By REBECCA RAKOCZY, Special To The Bulletin | Published September 15, 2011
The bishop was the guest speaker Aug. 13 for the Magnificat ministry that brings women from across the archdiocese together for a morning of inspiration, music and reflection.
This was the 78th gathering for Atlanta’s Joyful Visitation chapter of Magnificat. Founded 30 years ago in the Archdiocese of New Orleans, the Magnificat ministry seeks to help Catholic women open more to the Holy Spirit through a deeper commitment of their lives to Jesus as Lord; and to impart the Holy Spirit to one another by their love, service and sharing the good news of salvation. The gathering takes place in the setting of a breakfast where women can spend a morning together and hear a speaker’s faith story.
This was the first time the Atlanta chapter, which is nearly 20 years old, met at Holy Cross. It is part of an effort to reach more women in the archdiocese, said Beth Gowasack, coordinator of the Joyful Visitation chapter.
Facing the full room of women, Bishop Zarama confessed he was worried what to say.
“I was praying and asking God, ‘What could I say to these women?’ I couldn’t find any answers from upstairs,” he said, eliciting laughter from the group.
But his story quickly captured his audience. Ordained to the priesthood in 1993, Bishop Zarama served 10 years as the pastor of both St. Mark Church in Clarkesville and St. Helena Church in Clayton, traveling the country mountain roads between the churches to say Mass. He then was asked to be a vicar general of the Atlanta Archdiocese by Archbishop Wilton D. Gregory. In 2009, Pope Benedict XVI appointed him as auxiliary bishop of Atlanta to assist Archbishop Gregory in any way he is needed to shepherd the Church throughout the archdiocese.
His auspicious rise in the archdiocese was not something he anticipated, and he often struggled with the challenges internally.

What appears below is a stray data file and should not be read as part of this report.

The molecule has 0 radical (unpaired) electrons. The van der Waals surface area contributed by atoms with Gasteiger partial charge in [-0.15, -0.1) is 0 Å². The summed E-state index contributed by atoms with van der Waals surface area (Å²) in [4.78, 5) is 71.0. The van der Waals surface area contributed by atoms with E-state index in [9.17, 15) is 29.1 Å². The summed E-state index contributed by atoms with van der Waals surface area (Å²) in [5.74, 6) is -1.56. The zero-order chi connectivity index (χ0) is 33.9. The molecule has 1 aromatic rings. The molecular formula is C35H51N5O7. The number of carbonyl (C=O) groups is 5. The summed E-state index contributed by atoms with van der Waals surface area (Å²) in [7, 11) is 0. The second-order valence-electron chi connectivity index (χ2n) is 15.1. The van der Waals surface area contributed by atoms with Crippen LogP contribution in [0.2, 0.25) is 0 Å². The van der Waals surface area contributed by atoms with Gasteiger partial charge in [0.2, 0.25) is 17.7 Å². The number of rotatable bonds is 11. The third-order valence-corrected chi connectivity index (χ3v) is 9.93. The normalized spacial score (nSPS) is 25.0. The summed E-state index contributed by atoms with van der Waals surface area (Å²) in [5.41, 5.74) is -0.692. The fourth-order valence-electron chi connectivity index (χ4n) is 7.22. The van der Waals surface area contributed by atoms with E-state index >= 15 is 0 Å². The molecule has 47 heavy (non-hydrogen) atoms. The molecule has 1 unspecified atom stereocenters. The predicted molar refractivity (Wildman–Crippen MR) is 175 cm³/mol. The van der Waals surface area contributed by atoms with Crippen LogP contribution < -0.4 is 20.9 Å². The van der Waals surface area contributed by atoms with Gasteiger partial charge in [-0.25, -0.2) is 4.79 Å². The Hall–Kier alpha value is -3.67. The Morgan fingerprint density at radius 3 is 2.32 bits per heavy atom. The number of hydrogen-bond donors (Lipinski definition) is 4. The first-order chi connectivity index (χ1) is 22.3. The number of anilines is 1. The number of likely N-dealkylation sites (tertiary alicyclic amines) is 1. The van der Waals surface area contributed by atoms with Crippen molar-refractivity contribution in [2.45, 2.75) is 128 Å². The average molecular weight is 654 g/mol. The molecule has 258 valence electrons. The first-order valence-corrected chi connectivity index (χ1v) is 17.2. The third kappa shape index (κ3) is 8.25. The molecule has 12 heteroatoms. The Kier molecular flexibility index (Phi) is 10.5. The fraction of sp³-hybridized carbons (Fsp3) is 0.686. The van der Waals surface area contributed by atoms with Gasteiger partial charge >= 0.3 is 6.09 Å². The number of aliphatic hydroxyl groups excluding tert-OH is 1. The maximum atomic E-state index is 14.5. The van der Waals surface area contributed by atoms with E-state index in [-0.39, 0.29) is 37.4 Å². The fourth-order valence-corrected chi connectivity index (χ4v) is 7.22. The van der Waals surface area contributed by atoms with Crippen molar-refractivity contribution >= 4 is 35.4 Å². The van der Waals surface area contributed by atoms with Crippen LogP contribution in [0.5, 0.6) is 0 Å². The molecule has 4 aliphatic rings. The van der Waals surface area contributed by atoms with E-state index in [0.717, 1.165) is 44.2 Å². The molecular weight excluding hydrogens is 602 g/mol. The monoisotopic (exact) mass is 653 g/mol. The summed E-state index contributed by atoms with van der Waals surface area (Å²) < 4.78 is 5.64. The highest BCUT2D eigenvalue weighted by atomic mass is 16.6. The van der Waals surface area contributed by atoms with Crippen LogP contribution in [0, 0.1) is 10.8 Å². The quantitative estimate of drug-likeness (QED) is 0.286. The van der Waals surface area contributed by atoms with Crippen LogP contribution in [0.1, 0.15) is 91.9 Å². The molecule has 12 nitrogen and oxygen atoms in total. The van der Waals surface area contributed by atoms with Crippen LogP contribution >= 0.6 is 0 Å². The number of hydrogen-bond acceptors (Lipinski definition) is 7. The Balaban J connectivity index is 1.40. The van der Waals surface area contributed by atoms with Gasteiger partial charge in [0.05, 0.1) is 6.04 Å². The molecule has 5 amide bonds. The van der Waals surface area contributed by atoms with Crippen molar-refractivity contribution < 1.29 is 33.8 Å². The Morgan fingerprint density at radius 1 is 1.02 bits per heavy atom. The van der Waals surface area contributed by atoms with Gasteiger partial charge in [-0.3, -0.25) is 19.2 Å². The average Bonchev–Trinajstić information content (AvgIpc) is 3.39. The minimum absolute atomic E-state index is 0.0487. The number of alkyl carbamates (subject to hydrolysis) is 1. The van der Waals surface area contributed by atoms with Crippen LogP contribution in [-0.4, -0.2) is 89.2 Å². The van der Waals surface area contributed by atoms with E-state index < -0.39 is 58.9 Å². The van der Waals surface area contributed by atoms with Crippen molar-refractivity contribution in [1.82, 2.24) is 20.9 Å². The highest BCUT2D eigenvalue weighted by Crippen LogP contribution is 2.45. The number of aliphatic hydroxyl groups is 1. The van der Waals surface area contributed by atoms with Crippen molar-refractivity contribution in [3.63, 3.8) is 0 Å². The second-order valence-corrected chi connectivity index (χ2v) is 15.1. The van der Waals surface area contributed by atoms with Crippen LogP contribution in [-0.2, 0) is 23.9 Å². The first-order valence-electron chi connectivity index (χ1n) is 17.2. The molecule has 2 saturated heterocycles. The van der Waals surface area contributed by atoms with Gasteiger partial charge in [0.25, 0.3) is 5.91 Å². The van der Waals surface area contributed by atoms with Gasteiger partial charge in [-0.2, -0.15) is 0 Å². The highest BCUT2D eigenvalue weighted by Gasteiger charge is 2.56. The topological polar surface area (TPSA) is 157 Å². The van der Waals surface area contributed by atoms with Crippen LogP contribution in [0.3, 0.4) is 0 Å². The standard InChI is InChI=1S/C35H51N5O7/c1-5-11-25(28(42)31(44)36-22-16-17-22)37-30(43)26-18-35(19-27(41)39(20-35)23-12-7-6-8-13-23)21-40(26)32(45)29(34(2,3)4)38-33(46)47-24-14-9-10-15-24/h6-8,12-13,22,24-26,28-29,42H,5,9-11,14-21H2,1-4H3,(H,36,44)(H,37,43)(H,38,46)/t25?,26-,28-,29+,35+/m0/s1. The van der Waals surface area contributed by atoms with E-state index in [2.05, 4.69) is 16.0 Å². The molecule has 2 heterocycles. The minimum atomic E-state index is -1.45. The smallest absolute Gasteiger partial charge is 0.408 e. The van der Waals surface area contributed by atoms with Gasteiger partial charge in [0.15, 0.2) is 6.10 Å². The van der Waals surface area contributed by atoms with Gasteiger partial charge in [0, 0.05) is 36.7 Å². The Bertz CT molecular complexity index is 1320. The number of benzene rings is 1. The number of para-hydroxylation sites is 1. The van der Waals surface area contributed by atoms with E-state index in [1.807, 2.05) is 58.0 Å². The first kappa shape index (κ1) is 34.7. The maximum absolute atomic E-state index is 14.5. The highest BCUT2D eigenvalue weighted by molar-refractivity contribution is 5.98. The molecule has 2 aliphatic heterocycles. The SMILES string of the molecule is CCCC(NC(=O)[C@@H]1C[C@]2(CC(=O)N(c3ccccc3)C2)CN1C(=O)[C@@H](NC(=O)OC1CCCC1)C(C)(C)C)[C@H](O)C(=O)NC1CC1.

When he was ordained as a priest in Atlanta, Bishop Zarama said his ability to speak English was a “disaster,” and his self-esteem was weak.
The second assignment for the Colombian native (who became a U.S. citizen July 4, 2000) was as pastor to St. Helena and St. Mark churches.
“I arrived in Pampers,” he joked, alluding to his inexperience.
“I kept praying to the Blessed Sacrament, praying to learn English. When I learned, I said, ‘Father, you have given me the gift of tongues, I’m speaking in English,’” he recalled.
But, he said, “Jesus was laughing. He said, ‘No, I didn’t give you the gift of tongues—I gave the gift of understanding you to your parish.”’
“Jesus does find the ways to make us humble,” he said with a smile. “St. Helena’s is my first love—I grew up with that parish,” he told the gathering. “They taught me to love.”
Although he knew few people personally in those early years as a priest, he kept those who wanted to know him better at a distance, he said. It took awhile for him to understand how important his parishioners were to his own spiritual health, the bishop said.
“He said, ‘What do you think, you’re going to get a sign from God? This is your sign—God is speaking to you through your people. Why is it that when God is speaking to you through us, you don’t listen? He’s speaking to us, and we’re telling you how much we love you.”’
The message stunned the bishop, and he took it to heart. His lack of self-esteem as a priest made it all the more powerful.
“When God offers the medicine of healing, we often don’t take it. We prefer the ‘miracle.’ I was looking for saints—but they were right there in front of me. I thought I was handicapped because of my language; but I realized I could not be afraid of my limitations. I needed to enjoy what I am,” he said.